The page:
The collection of sheds and sound stages is where the eight films were shot over the course of a decade, and soon they will be home to the official "Making of Harry Potter" studio tour.
With more than five months to go until the tour's March 31 opening - advance tickets go on sale Thursday - stonemasons in hard hats are busy laying the (real) flagstone floor of the Great Hall at Hogwarts School of Witchcraft and Wizardry. Even half-finished, its Gothic arches, gargoyles and huge fireplace are an impressive sight. When it's completed, studio Warner Bros. hopes it will be, well, magic.
Movies are all about illusion, but creators of this tour are keen to stress its authenticity. The 150,000-square-foot (14,000-square-meter) site will include only authentic sets, props and costumes, on the original studio site 20 miles (30 kilometers) northwest of London.
For the movies' cast, who spent a decade working here - the younger ones growing up on set - it can still evoke powerful feelings of nostalgia.
"I get shudders down my spine every time I walk back in there," said Tom Felton, the 24-year-old actor who played Harry's Muggle-hating Hogwarts rival, Draco Malfoy. "Immediately, as soon as you go back it just fires up a decade's worth of memories.
"I remember the first time I went in there - it was on camera. (Director) Chris Columbus specifically didn't want us to see it before filming, because we were only 11-year-old kids. So, our reaction when we walked in there was pretty much genuine."
The vast Great Hall, where hundreds of Hogwarts pupils dined, celebrated, and were divided into houses by the mysterious Sorting Hat, will be the centerpiece of the tour, but there will be plenty more to delight Potter fans.
Re-erected sets will include the cupboard under the stairs where Harry was forced to sleep by his miserly relatives, the Dursleys; the imposing Ministry of Magic; headmaster Albus Dumbledore's book-lined office; and Hogwarts' classrooms, common room and a dormitory,
The tour is spread across two soundstages - stages J and K, a pleasing but accidental tribute to Harry's creator, J.K. Rowling. The existing stages here at Leavesden Studios are A through I.
As well as the sets, visitors will learn how the series' magical creatures were created in the studios' workshops, and see some of the 200 shipping containers full of props that producers have kept from the films.
The eight Potter films made here between 2000 and 2010 were a mini-industry in themselves, employing both the cream of Britain's acting talent and hundreds of craftspeople and technicians. Part of the tour's aim is to show off the behind-the-scenes skill that went into creating the spectacle.
The level of detail is impressive. Dumbledore's bookshelves are lined with individually titled books. His desk drawer opens to reveal quill-written letters and parchments that no moviegoer would ever have seen. The Weasley family kitchen will include a self-washing frying pan, enchanted knitting needles and other ingenious supernatural gadgets.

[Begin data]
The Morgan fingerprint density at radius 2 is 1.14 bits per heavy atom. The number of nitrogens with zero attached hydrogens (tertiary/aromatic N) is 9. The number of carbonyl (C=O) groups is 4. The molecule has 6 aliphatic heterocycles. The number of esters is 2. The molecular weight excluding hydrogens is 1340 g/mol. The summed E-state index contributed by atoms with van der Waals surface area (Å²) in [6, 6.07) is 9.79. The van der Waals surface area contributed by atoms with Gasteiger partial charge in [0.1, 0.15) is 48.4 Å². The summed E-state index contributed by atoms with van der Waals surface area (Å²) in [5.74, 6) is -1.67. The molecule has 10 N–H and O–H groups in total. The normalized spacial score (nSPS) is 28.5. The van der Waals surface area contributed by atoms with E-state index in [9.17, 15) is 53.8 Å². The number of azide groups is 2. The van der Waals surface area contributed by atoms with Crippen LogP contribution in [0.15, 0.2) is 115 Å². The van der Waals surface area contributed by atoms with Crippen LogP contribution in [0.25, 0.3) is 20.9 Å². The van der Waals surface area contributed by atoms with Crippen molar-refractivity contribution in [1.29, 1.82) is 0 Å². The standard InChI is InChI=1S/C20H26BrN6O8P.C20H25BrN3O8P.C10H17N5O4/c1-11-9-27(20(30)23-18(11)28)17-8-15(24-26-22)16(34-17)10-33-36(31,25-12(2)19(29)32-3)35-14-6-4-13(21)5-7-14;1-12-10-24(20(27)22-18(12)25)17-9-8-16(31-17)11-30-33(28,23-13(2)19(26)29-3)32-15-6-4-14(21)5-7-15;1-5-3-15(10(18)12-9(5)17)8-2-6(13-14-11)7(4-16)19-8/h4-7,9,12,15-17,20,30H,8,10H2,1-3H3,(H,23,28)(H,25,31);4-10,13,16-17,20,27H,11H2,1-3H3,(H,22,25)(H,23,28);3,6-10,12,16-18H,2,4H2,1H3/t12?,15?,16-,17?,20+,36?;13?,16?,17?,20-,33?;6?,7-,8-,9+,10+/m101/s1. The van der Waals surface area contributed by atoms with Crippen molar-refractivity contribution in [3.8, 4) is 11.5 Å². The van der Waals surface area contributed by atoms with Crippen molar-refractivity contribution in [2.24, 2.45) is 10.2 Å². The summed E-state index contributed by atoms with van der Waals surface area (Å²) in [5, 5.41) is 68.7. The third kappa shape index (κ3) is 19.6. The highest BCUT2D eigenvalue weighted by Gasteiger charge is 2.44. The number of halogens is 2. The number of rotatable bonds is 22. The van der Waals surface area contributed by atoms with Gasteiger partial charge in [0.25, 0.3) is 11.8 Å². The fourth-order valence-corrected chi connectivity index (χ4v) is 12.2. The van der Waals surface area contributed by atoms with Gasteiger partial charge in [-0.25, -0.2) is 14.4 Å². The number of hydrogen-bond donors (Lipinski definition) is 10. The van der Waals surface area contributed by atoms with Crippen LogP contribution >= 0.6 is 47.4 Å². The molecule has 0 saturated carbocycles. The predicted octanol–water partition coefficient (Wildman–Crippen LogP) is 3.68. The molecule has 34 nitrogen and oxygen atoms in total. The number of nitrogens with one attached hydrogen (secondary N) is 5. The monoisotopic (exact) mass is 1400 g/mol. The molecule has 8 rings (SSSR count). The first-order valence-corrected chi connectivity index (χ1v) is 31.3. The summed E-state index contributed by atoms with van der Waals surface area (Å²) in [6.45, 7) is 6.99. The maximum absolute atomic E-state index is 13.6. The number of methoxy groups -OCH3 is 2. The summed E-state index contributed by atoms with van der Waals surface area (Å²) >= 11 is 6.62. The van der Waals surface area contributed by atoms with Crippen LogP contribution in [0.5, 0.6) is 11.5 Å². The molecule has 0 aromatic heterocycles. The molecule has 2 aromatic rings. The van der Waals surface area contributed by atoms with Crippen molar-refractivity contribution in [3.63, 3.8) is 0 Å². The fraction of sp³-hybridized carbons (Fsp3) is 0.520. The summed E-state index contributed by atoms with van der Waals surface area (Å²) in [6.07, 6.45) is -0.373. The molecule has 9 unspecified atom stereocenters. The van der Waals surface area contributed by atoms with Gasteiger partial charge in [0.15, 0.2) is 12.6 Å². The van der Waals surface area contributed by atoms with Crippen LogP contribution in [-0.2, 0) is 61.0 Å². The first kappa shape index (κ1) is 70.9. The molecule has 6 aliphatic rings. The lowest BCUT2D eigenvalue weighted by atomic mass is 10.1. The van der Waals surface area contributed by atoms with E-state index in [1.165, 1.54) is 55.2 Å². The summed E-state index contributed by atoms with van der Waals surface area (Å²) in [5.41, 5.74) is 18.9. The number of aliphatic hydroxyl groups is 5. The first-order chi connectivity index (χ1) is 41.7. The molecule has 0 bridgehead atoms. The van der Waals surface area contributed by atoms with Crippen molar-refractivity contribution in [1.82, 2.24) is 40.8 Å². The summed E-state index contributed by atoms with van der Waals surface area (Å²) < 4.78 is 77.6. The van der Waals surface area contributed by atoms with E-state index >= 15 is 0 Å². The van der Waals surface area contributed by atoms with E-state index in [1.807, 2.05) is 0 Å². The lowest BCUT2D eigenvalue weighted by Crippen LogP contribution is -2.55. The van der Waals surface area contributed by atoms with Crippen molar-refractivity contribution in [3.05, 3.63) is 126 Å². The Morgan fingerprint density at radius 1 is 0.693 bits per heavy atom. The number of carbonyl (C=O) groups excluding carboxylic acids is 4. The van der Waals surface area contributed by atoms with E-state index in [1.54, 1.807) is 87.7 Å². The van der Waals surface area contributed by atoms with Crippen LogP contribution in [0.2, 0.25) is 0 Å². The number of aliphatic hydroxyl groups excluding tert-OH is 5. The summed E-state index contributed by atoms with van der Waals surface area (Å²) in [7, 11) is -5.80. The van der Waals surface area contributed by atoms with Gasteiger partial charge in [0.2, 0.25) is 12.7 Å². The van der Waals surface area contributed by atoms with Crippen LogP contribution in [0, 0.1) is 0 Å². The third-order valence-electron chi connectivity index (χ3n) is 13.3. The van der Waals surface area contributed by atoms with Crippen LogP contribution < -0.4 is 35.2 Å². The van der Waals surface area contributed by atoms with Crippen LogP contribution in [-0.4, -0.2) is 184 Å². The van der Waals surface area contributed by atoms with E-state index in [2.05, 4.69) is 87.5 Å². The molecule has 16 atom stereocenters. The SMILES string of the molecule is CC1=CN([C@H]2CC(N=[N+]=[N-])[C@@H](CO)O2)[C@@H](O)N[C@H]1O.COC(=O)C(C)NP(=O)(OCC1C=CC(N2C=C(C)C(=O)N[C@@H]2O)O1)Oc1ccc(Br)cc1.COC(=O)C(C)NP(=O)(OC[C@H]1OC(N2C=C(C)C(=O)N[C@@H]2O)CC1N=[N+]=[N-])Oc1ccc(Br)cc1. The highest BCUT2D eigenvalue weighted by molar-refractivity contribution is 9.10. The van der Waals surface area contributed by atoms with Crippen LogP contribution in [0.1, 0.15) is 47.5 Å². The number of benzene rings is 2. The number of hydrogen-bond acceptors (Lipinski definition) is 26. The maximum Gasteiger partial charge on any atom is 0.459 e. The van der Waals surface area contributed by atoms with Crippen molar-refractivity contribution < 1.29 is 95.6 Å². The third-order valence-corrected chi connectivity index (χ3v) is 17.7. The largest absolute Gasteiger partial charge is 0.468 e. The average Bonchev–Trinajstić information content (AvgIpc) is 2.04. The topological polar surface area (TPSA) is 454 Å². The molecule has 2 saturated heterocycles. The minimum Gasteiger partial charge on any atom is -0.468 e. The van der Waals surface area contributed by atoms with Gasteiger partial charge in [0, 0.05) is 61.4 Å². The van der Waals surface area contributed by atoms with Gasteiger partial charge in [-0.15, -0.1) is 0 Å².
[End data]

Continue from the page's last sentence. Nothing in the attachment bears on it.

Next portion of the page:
"The attention to detail and the care and the thought is breathtaking, and still is to us, even after eight films," said actor Mark Williams who played Arthur Weasley, father of Harry's best friend Ron. "You'd go on set and go, 'Bloody hell, it works!'
"I think people will be amazed about what was created as a physical prop rather than fixed later in the computer," added Warwick Davis, who played Hogwarts charms master Prof. Filius Flitwick and the goblin Griphook.
"Certainly for me, the filming experience on these was quite different to the work I'd done on 'Star Wars,' in the sense that stuff was here and real," said Davis, who appeared in both "Return of the Jedi" and "The Phantom Menace."
"George Lucas would've built the first six feet of wall and left the rest to the computer."
Filming on the final Potter movie, "Harry Potter and the Deathly Hallows: Part 2," finished last year, and it was released in July, to a global wave of emotion from fans. The studio tour is a way to keep the Harry Potter machine running - but to be a success, it must avoid feeling like a cynical cash-in.
"I hope people will come on the sets and feel the warmth on the sets, and the experiences that have been here," said Bonnie Wright, who played Ginny Weasley in the films. "They're really lived in, all the sets. They don't feel just like a studio, they do feel like a world."
It will also be a working movie studio. The facility - for years a ramshackle collection of aging buildings and temporary structures on the site of a former aircraft factory - is being turned into Warner Bros' British base. The company says it will be the biggest studio complex in Europe when it opens next year.
Many people feared the end of the Potter series would bring job losses in Britain's movie industry, but Warner Bros.' investment - which will make it the only U.S. studio with a permanent base in Britain - should bring a big boost.
"It's lovely to see the redevelopment," Davis said. "I just wish they'd done it before we filmed them. We spent years here in the damp and cold, and now I see these beautiful studios, with roofs."
Felton says he hopes to return one day to shoot a new film here.
"And if the work dries up," he said, "we can always come back and be tour guides."